Encrypt your own data with the 4D algorithm

Automatically translated from English

As you may have noticed some time ago, 4D offers you a simple way to encrypt your data. Now, 4D also allows you to use the same algorithm as the one used for data encryption, but this time for your own needs. So now you can encrypt and decrypt any information you want, be it a single field in a table or external files.

Note: To illustrate the new commands presented in this blog post, here’s an HDI containing fake medical analyses and their external PDF reports. In this HDI, the reports are encrypted and you decrypt them to obtain readable documents.

Become stronger

Nowadays, more and more critical data needs to be encrypted to prevent hacking or data leaks. By allowing you to easily encrypt tables, 4D has already answered this main need. But sometimes, you need to encrypt only a field in a table, or external files linked to records such as reports, invoices, or medical analyses. You could already do this using the 4D.CryptoKey class, but asymmetric algorithms are more adapted for information signature purposes. We now offer you the capacity to encrypt your own data or files with a strong AES-256 symmetric algorithm, the same as 4D uses for data and journal encryption.

Behind the curtains

The new Encrypt data BLOB command gets a blob and computes an encrypted blob using parameters as a key pass object and salt.

A key pass object is an object resulting in a New data key command call. You can also use a passphrase directly instead of a key pass object. As 4D uses an AES-type algorithm for encryption, the resulting blob has a size multiple of 16 bytes. So if the original blob size is not a multiple of 16, the command will add terminal null bytes to complement it.

For the reverse operation, the new Decrypt data BLOB command gets an encrypted blob and computes a decrypted blob using the same parameters. Be careful though, if the parameters don’t have the exact same values as those used when encrypting, the decrypted blob won’t be the same as the original one. In fact, it’s the expected behavior of cryptography!

Salt is not so bad

Using salt is a way to make sure the original data can’t be retrieved from encrypted data. One way of hacking data is through frequency analysis, that is, comparing the encrypted information with very much identical original information. When you encrypt the same information with the same passphrase but different salts, the fingerprint (encrypted information) will be completely different.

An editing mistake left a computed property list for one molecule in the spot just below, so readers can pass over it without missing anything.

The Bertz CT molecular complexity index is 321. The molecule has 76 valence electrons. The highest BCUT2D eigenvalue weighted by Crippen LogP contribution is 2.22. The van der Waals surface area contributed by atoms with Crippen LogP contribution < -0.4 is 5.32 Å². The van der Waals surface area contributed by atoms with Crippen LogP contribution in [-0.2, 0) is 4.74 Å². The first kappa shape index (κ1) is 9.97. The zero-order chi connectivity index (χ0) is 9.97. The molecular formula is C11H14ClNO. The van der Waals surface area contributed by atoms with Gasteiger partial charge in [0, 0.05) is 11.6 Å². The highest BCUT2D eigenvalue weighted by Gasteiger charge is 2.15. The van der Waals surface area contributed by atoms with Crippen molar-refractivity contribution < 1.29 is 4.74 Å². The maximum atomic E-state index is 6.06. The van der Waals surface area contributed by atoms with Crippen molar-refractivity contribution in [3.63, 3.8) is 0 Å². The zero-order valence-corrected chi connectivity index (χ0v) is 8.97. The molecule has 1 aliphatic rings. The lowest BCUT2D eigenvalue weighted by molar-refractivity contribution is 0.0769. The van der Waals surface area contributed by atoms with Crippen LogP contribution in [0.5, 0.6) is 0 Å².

The salt is more relevant as its values are multiple. For example, when you encrypt a field or a file linked to a record, you can easily use the primary key as the salt. This way, even if the original field or file content is the same for several records, the encrypted content will be completely different.


To easily handle file encryption and decryption with original size recovery, you can use the following methods.

These methods manage the 16 bytes complement by storing the original file size in the encrypted file itself so that it can be easily retrieved during decryption.

#DECLARE($originalFile : 4D.File; $passPhrase : Text; $salt : Integer; $encryptedFile : 4D.File)->$result : Boolean
// AES-type encryption : as resulting blob size is a multiple of 16 bytes, some final null bytes may be added.
var $fileContent; $blobToEncrypt; $blobEncrypted : Blob
var $contentLength; $offset : Integer
// Store original file length at the beginning of the blob to encrypt
$contentLength:=BLOB size($fileContent)
VARIABLE TO BLOB($contentLength; $blobToEncrypt; $offset)
COPY BLOB($fileContent; $blobToEncrypt; 0; $offset; $contentLength)
$result:=Encrypt data BLOB($blobToEncrypt; $passPhrase; $salt; $blobEncrypted)
If ($result)
End if

#DECLARE($encryptedFile : 4D.File; $passPhrase : Text; $salt : Integer; $decryptedFile : 4D.File)->$result : Boolean
// AES-type decryption : as encrypted blob size is a multiple of 16 bytes, some final null bytes may have been added.
var $fileContent; $blobToDecrypt; $blobDecrypted : Blob
var $contentLength; $offset : Integer
$result:=Decrypt data BLOB($blobToDecrypt; $passPhrase; $salt; $blobDecrypted)
If ($result)
 // Retrieve original file length at the beginning of the decrypted blob
 BLOB TO VARIABLE($blobDecrypted; $contentLength; $offset)
 COPY BLOB($blobDecrypted; $fileContent; $offset; 0; $contentLength)
End if


To illustrate how you can use these new commands, here’s an HDI containing some fake medical analyses and their external PDF reports. In this HDI, the reports are encrypted and you decrypt them to obtain readable documents.

HDI: BLOB encryption

Now, it’s up to you to encrypt and decrypt data the way 4D does!


• Product Owner •

Damien Fuzeau has joined the 4D Product team in February 2019. As a Product Owner, he is in charge of writing user stories, then translating them to functional specifications. His job also entails making sure that the feature implementations delivered are meeting the customer needs.

Damien is graduated from the University of Nantes in software engineering. He spent more than 23 years in its former company, first as developer (discovering 4D in 1997), and later as engineering manager and software architect. This company is a 4D OEM partner and deployed 4D based business softwares for thousands users, on hundreds servers. So, Damien is used to 4D development and deployment in a multi-language context.